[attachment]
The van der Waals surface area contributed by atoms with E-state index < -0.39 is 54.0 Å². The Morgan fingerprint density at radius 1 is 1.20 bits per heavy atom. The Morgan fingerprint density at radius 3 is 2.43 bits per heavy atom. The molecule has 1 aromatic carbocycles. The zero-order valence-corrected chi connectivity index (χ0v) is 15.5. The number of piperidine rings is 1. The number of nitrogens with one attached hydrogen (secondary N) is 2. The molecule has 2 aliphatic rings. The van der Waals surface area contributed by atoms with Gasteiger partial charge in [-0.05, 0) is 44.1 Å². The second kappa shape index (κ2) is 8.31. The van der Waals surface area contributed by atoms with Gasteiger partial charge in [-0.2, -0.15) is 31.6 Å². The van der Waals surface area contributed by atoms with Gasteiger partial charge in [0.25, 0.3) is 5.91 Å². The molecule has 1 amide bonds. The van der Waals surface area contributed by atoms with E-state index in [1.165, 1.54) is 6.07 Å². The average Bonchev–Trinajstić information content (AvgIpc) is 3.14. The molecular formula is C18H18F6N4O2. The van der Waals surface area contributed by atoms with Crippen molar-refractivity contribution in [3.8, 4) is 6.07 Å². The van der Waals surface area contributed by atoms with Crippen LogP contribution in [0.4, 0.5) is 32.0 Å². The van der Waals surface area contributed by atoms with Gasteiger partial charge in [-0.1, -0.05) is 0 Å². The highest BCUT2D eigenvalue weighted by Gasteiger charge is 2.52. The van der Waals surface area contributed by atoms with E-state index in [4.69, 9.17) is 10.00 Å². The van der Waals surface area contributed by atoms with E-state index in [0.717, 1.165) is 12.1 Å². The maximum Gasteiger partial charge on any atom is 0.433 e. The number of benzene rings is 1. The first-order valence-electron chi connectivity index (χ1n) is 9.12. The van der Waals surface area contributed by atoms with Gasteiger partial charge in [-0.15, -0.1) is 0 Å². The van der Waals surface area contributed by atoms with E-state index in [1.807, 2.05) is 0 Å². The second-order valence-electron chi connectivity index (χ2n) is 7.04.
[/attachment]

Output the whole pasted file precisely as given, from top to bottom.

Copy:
The van der Waals surface area contributed by atoms with E-state index < -0.39 is 54.0 Å². The Morgan fingerprint density at radius 1 is 1.20 bits per heavy atom. The Morgan fingerprint density at radius 3 is 2.43 bits per heavy atom. The molecule has 1 aromatic carbocycles. The zero-order valence-corrected chi connectivity index (χ0v) is 15.5. The number of piperidine rings is 1. The number of nitrogens with one attached hydrogen (secondary N) is 2. The molecule has 2 aliphatic rings. The van der Waals surface area contributed by atoms with Gasteiger partial charge in [-0.05, 0) is 44.1 Å². The second kappa shape index (κ2) is 8.31. The van der Waals surface area contributed by atoms with Gasteiger partial charge in [-0.2, -0.15) is 31.6 Å². The van der Waals surface area contributed by atoms with Gasteiger partial charge in [0.25, 0.3) is 5.91 Å². The molecule has 1 amide bonds. The van der Waals surface area contributed by atoms with E-state index in [1.165, 1.54) is 6.07 Å². The average Bonchev–Trinajstić information content (AvgIpc) is 3.14. The molecular formula is C18H18F6N4O2. The van der Waals surface area contributed by atoms with Crippen molar-refractivity contribution in [3.8, 4) is 6.07 Å². The van der Waals surface area contributed by atoms with Crippen LogP contribution in [0.4, 0.5) is 32.0 Å². The van der Waals surface area contributed by atoms with Gasteiger partial charge in [-0.1, -0.05) is 0 Å². The highest BCUT2D eigenvalue weighted by Gasteiger charge is 2.52. The van der Waals surface area contributed by atoms with E-state index in [4.69, 9.17) is 10.00 Å². The van der Waals surface area contributed by atoms with E-state index in [0.717, 1.165) is 12.1 Å². The maximum Gasteiger partial charge on any atom is 0.433 e. The number of benzene rings is 1. The first-order valence-electron chi connectivity index (χ1n) is 9.12. The van der Waals surface area contributed by atoms with Gasteiger partial charge in [-0.15, -0.1) is 0 Å². The van der Waals surface area contributed by atoms with E-state index in [1.807, 2.05) is 0 Å². The second-order valence-electron chi connectivity index (χ2n) is 7.04.